To Rule on a Rule

Rules? We don’t need no stinking rules!

I caught the article on AccessNorthGa concerning the commission meeting last night. The 3 issues that they reported about ended in split votes with a 2-2 vote (meeting minutes) and two 3-1 votes. It was the vote to suspend the rules that caught my eye.

As I talked about before County Code 2.10.010 says; “Robert’s Rules of Order are implemented as the official rules governing all meetings of the board of commissioners of the county.” This does not mean, however, that Robert’s Rules supersede the code or law.

Commissioner Gibbs, Powell and the Chairman may have violated county code and therefore their oath of office by using a Robert’s Rules tactic of “Suspending the Rules”. “In parliamentary procedure, suspension of the rules is a procedure in which a deliberative assembly sets aside its normal rules of order in order to do something that it could not do otherwise (cite)” The problem is that you cannot set aside the law which says that you are using Robert’s Rules. This creates a predicament.

Can the commission set aside a law that it doesn’t like to get something done? Can the commission now violate state law if they set aside the rules? It looks to me that ammunition was provided to someone that may want to challenge any issues that came up after the rules were suspended.

There are a couple of authorities on parliamentary procedures with Robert’s Rules being one of them. I like the way it is stated in Demeter’s Manual, “Bylaws cannot be suspended even by unanimous vote. But sometimes circumstances, expediency or strong assembly determination in behalf of a cause or proposition make violations necessary. In all such cases of violations, the action taken is illegal per se; but if no one objects at the time, or never challenges it at any time thereafter, a violation never challenged is never a violation. (pp.113)”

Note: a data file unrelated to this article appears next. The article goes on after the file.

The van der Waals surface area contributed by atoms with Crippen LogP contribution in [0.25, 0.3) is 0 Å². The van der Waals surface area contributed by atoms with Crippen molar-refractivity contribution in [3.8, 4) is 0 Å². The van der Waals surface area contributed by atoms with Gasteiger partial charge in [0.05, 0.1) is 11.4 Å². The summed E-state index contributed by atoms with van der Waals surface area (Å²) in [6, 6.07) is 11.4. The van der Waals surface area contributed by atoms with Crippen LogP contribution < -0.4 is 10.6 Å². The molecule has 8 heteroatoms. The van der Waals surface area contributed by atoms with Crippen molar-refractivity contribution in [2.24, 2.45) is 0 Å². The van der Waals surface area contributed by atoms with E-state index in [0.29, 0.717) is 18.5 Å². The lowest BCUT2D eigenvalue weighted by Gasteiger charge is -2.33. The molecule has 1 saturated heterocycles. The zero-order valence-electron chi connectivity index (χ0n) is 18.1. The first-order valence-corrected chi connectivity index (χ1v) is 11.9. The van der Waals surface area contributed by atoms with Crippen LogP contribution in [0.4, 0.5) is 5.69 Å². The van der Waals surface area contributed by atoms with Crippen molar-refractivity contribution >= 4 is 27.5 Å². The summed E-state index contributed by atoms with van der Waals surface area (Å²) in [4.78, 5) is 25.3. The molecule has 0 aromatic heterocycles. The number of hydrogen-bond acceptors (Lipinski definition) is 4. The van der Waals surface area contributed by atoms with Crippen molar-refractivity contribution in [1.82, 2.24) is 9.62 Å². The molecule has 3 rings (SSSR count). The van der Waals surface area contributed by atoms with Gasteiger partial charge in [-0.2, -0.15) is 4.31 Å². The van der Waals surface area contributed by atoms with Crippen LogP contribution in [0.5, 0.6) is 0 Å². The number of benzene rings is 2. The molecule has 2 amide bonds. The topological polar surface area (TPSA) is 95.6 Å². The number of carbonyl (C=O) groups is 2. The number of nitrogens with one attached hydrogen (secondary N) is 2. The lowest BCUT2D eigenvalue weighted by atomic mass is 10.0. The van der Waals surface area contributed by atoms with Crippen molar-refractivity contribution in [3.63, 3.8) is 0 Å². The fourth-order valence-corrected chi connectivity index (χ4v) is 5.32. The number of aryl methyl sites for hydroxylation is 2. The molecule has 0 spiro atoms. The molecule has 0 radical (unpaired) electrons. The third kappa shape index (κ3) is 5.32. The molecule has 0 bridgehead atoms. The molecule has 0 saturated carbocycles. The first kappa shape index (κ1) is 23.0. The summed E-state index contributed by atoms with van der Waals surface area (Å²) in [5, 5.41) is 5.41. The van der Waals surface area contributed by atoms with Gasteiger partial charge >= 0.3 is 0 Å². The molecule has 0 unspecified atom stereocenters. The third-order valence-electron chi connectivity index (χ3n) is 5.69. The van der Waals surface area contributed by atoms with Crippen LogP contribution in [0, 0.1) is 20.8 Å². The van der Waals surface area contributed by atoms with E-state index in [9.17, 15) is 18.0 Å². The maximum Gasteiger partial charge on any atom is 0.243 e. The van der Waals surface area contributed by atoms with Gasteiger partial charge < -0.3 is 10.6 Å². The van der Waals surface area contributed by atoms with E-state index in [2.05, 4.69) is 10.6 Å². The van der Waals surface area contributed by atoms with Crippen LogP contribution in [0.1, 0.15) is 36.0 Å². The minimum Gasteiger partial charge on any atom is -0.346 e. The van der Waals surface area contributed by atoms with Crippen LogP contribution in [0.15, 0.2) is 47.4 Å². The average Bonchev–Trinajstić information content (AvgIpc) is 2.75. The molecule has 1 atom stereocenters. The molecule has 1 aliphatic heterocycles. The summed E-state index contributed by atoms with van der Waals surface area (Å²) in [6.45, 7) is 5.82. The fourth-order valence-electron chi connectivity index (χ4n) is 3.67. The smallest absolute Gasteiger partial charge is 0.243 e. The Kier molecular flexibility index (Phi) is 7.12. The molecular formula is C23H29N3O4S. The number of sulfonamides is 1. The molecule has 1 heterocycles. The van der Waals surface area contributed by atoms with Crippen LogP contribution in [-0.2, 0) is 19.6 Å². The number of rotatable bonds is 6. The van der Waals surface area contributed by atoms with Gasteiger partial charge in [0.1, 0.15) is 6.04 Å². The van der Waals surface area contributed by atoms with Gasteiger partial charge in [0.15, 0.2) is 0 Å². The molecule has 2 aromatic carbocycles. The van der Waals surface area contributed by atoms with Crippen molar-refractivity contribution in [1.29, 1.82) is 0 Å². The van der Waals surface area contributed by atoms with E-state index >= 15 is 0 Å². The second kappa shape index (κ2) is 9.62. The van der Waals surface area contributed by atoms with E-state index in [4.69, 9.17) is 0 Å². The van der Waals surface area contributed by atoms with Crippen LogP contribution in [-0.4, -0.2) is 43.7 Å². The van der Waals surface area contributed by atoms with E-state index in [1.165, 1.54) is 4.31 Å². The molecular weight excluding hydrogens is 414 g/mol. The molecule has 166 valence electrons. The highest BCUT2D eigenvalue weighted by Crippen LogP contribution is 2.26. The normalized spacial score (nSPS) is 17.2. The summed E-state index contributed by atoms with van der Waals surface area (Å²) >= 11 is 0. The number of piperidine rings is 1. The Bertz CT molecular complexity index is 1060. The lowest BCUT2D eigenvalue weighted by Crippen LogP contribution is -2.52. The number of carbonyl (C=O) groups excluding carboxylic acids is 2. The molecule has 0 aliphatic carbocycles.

While I doubt that there will be a legal challenge, I must wonder about the integrity of a body that refuses to use the rules it places on itself. Should we expect to see them place aside their ethics code if it becomes inconvenient? I wouldn’t be surprised if they did.

Hugh Hall County Akston

  1 comment for “To Rule on a Rule

  1. George T
    March 26, 2011 at 8:00 pm

    That is an interesting argument. I wonder if they have violated their oath and if they did, can anything be done about it?

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